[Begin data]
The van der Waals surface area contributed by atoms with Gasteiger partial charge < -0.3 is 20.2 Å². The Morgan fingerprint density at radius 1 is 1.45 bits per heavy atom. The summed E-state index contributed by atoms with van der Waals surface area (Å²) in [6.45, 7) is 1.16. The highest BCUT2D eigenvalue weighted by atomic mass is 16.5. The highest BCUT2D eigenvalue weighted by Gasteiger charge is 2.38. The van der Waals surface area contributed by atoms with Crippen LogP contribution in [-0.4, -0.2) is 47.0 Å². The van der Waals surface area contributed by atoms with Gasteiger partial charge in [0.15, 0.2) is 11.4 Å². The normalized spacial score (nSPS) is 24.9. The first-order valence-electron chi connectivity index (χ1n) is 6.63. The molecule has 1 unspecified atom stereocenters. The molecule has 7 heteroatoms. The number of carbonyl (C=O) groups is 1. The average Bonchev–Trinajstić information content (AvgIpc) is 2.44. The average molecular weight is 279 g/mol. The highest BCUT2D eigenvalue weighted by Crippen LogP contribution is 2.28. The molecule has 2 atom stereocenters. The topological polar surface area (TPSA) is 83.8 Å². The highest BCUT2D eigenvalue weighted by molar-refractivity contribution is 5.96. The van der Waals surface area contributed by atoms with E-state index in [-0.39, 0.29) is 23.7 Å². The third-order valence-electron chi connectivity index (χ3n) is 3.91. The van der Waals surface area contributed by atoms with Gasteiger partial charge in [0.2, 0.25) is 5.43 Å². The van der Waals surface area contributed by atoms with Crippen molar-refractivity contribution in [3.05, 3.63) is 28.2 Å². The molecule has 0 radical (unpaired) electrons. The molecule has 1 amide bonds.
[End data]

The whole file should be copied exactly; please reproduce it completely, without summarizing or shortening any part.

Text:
The van der Waals surface area contributed by atoms with Gasteiger partial charge < -0.3 is 20.2 Å². The Morgan fingerprint density at radius 1 is 1.45 bits per heavy atom. The summed E-state index contributed by atoms with van der Waals surface area (Å²) in [6.45, 7) is 1.16. The highest BCUT2D eigenvalue weighted by atomic mass is 16.5. The highest BCUT2D eigenvalue weighted by Gasteiger charge is 2.38. The van der Waals surface area contributed by atoms with Crippen LogP contribution in [-0.4, -0.2) is 47.0 Å². The van der Waals surface area contributed by atoms with Gasteiger partial charge in [0.15, 0.2) is 11.4 Å². The normalized spacial score (nSPS) is 24.9. The first-order valence-electron chi connectivity index (χ1n) is 6.63. The molecule has 1 unspecified atom stereocenters. The molecule has 7 heteroatoms. The number of carbonyl (C=O) groups is 1. The average Bonchev–Trinajstić information content (AvgIpc) is 2.44. The average molecular weight is 279 g/mol. The highest BCUT2D eigenvalue weighted by Crippen LogP contribution is 2.28. The molecule has 2 atom stereocenters. The topological polar surface area (TPSA) is 83.8 Å². The highest BCUT2D eigenvalue weighted by molar-refractivity contribution is 5.96. The van der Waals surface area contributed by atoms with E-state index in [-0.39, 0.29) is 23.7 Å². The third-order valence-electron chi connectivity index (χ3n) is 3.91. The van der Waals surface area contributed by atoms with Gasteiger partial charge in [0.2, 0.25) is 5.43 Å². The van der Waals surface area contributed by atoms with Crippen molar-refractivity contribution in [3.05, 3.63) is 28.2 Å². The molecule has 0 radical (unpaired) electrons. The molecule has 1 amide bonds.